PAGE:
• Default styling of plots were some of the biggest contrast obstacles for participants engaging with the notebook visually. The default styling often had low contrast color choices representing the data, thin and low opacity lines for trend-lines and axes, and small and thin text. Because they are images, colors and lines and text are not customizable or restylable even for participants who wanted to try editing them using developer tools.
  • Use grid lines in charts. When using high magnification, zoom, or otherwise handling a limited field of vision, participants using their vision often could not see both the axes and the data at the same time. Without gridlines, they had nothing to follow to orient that data point in relation to the axes.
  • Including the tables of data used to create complex charts was an unpleasant but reliable way of accessing the information in the plot. This was the same answer whether tables were included in the notebook already or if users would have to generate one themselves. For participants more experienced with data analysis, having access to the source notebook and data was consistently preferable.


The iframe linked video in our test notebook was mostly usable by participants who completed tasks relating to the video more often than not. When asked to reflect on the experience participants credited the fact that the video and its interface were easier to use because it followed video patterns they expected and experienced elsewhere on the internet.

Video feedback included:

  • The video did not immediately appear to be a video.
    • Participants using vision mistook it for an image because the video player around it does not appear until a user interacts with it.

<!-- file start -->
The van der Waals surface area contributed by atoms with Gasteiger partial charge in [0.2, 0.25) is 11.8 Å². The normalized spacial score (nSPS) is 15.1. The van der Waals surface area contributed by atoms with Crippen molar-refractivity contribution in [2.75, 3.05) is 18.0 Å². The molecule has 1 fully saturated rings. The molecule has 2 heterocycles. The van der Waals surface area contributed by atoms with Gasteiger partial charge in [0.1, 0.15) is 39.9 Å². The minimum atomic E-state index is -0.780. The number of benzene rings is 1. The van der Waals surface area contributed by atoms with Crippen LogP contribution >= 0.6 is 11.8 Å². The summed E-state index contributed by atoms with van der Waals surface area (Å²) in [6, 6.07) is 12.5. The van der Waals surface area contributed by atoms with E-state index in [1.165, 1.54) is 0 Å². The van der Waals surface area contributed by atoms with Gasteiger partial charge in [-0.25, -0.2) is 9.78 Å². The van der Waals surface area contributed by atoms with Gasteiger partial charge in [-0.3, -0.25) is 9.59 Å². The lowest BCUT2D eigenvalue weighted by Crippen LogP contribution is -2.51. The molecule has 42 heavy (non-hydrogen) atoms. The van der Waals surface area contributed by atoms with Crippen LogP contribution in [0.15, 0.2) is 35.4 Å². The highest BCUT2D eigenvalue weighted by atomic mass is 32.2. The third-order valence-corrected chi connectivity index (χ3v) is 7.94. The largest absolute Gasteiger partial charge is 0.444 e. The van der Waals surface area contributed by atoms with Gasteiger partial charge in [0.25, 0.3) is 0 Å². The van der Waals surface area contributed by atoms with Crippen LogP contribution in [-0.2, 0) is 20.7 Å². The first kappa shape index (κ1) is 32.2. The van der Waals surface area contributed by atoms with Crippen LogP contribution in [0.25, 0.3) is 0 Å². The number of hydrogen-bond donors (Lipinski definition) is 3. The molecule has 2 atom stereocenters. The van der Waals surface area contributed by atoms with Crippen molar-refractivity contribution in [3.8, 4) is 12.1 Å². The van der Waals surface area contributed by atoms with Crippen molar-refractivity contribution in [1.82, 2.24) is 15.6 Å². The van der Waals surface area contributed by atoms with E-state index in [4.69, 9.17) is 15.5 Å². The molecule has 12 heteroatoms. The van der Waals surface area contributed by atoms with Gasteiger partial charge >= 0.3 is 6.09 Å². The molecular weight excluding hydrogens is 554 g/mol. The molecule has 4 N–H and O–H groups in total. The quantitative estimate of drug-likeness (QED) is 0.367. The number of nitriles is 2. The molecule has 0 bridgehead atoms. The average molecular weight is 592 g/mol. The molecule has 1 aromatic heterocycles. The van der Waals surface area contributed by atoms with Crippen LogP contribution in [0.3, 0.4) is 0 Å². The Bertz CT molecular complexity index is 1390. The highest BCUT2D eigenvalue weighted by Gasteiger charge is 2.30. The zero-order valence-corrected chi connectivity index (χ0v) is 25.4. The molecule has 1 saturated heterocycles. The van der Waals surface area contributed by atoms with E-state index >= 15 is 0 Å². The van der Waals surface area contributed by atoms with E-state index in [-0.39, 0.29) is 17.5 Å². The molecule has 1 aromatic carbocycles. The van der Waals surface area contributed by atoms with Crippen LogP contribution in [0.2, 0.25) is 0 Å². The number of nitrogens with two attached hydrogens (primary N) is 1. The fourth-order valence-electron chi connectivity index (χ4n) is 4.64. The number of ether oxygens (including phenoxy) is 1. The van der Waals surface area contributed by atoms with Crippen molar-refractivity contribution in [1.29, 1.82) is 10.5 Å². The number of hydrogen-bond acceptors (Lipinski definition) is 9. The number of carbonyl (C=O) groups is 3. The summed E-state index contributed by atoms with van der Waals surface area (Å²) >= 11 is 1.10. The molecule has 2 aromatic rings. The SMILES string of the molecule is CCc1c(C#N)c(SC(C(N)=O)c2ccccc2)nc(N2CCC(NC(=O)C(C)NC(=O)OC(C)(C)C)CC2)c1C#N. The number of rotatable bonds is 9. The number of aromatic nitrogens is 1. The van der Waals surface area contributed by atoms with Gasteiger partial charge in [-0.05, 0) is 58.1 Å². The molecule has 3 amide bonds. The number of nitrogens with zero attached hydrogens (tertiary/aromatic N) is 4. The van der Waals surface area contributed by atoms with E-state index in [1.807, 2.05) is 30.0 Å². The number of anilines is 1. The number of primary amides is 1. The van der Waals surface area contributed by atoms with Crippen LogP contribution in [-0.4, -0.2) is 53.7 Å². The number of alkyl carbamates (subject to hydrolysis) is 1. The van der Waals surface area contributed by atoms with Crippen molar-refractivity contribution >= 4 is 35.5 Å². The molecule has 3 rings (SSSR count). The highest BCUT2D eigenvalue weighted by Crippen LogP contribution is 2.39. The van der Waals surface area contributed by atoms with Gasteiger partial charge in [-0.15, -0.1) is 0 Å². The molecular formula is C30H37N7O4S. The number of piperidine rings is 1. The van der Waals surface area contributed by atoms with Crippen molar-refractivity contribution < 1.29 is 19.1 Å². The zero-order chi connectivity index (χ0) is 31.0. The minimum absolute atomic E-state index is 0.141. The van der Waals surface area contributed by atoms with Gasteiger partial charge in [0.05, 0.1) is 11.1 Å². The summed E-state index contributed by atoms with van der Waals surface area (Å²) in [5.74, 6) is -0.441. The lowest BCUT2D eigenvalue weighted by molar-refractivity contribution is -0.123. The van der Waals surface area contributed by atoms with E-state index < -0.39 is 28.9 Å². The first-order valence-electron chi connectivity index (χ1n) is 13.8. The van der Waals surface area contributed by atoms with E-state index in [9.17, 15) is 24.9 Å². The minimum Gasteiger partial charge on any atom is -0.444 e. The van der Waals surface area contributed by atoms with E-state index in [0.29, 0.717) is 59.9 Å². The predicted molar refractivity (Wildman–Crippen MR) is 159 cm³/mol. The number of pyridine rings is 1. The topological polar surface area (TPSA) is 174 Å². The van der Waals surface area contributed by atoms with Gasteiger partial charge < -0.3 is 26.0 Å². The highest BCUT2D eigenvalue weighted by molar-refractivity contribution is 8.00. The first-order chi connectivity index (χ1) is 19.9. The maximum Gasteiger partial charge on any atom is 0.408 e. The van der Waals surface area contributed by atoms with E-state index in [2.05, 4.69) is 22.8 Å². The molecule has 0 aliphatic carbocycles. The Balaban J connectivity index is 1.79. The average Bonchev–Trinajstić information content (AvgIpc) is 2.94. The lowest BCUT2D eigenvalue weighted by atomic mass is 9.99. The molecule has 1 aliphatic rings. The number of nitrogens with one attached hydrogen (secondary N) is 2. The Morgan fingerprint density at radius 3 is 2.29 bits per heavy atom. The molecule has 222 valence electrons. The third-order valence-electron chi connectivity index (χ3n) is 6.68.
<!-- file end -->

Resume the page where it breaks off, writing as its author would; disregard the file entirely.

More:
• Participants using screen readers commented that the video did not have any kind of labeling that told them it was a video; they figured it out when they found the familiar play button (though it did not tell them whether that would be audio or video). This is likely a result of the iframe and no additional labeling.
  • Participants would like closed caption and/or transcription options.
  • The area the video took up was unclear.
    • This became an issue for participants using their vision when they were trying to figure out where they could click to pause and play the video.
    • When magnified or zoomed in, it could also become difficult to tell which parts were video and which parts were notebook background.
  • Because the video player does not appear around the video until the video is played, its controls are unclear. The initial play button that appears as an overlay of the video thumbnail does not seem to be labeled as a play button; screen reader users were guessing when they activated the button.

Content types not covered¤

While we aimed to cover a breadth of commonly used content types in these tests, we could not cover everything that could possibly be put in a notebook’s cells. For this round of tests, we intentionally did not focus on

  • External links
  • Tables
  • Iframes
  • Interactive Widgets

The decision to not focus these was motivated by constraints like the length of a testing session (one hour per participant), the STScI notebooks available to us, the content types most commonly found in public-facing STScI notebooks, prioritizing content types that had received no feedback in prior sessions, and interactivity limits in a rendered notebook.